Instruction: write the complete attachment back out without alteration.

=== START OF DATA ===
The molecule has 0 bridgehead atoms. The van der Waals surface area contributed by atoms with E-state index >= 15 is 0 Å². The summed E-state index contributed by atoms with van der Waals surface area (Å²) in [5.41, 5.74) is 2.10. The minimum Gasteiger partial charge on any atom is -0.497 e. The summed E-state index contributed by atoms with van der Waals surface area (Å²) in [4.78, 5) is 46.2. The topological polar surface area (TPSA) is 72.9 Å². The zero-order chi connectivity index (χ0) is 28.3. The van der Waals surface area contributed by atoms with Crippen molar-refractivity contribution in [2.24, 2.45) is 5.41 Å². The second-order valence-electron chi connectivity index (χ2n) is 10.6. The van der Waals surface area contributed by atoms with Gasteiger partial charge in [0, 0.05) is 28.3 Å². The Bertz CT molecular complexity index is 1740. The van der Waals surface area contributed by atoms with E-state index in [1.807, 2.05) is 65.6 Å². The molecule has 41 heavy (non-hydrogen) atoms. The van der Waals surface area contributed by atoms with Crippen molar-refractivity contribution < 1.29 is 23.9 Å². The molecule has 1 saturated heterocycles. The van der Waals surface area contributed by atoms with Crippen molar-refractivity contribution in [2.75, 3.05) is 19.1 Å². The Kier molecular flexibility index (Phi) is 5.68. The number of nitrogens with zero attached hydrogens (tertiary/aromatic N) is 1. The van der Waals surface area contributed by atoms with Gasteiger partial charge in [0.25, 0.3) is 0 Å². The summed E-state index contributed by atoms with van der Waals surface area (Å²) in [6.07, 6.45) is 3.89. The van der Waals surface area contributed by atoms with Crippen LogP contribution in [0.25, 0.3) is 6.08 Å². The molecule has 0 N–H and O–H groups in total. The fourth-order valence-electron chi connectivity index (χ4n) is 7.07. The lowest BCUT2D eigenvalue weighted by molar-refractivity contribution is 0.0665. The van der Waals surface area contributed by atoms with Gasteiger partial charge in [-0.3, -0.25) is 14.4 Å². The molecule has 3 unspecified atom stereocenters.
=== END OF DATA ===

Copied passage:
The molecule has 0 bridgehead atoms. The van der Waals surface area contributed by atoms with E-state index >= 15 is 0 Å². The summed E-state index contributed by atoms with van der Waals surface area (Å²) in [5.41, 5.74) is 2.10. The minimum Gasteiger partial charge on any atom is -0.497 e. The summed E-state index contributed by atoms with van der Waals surface area (Å²) in [4.78, 5) is 46.2. The topological polar surface area (TPSA) is 72.9 Å². The zero-order chi connectivity index (χ0) is 28.3. The van der Waals surface area contributed by atoms with Crippen molar-refractivity contribution in [2.24, 2.45) is 5.41 Å². The second-order valence-electron chi connectivity index (χ2n) is 10.6. The van der Waals surface area contributed by atoms with Gasteiger partial charge in [0, 0.05) is 28.3 Å². The Bertz CT molecular complexity index is 1740. The van der Waals surface area contributed by atoms with E-state index in [1.807, 2.05) is 65.6 Å². The molecule has 41 heavy (non-hydrogen) atoms. The van der Waals surface area contributed by atoms with Crippen molar-refractivity contribution < 1.29 is 23.9 Å². The molecule has 1 saturated heterocycles. The van der Waals surface area contributed by atoms with Crippen molar-refractivity contribution in [2.75, 3.05) is 19.1 Å². The Kier molecular flexibility index (Phi) is 5.68. The number of nitrogens with zero attached hydrogens (tertiary/aromatic N) is 1. The van der Waals surface area contributed by atoms with Gasteiger partial charge in [0.25, 0.3) is 0 Å². The summed E-state index contributed by atoms with van der Waals surface area (Å²) in [6.07, 6.45) is 3.89. The van der Waals surface area contributed by atoms with Crippen LogP contribution in [0.25, 0.3) is 6.08 Å². The molecule has 0 N–H and O–H groups in total. The fourth-order valence-electron chi connectivity index (χ4n) is 7.07. The lowest BCUT2D eigenvalue weighted by molar-refractivity contribution is 0.0665. The van der Waals surface area contributed by atoms with Gasteiger partial charge in [-0.3, -0.25) is 14.4 Å². The molecule has 3 unspecified atom stereocenters.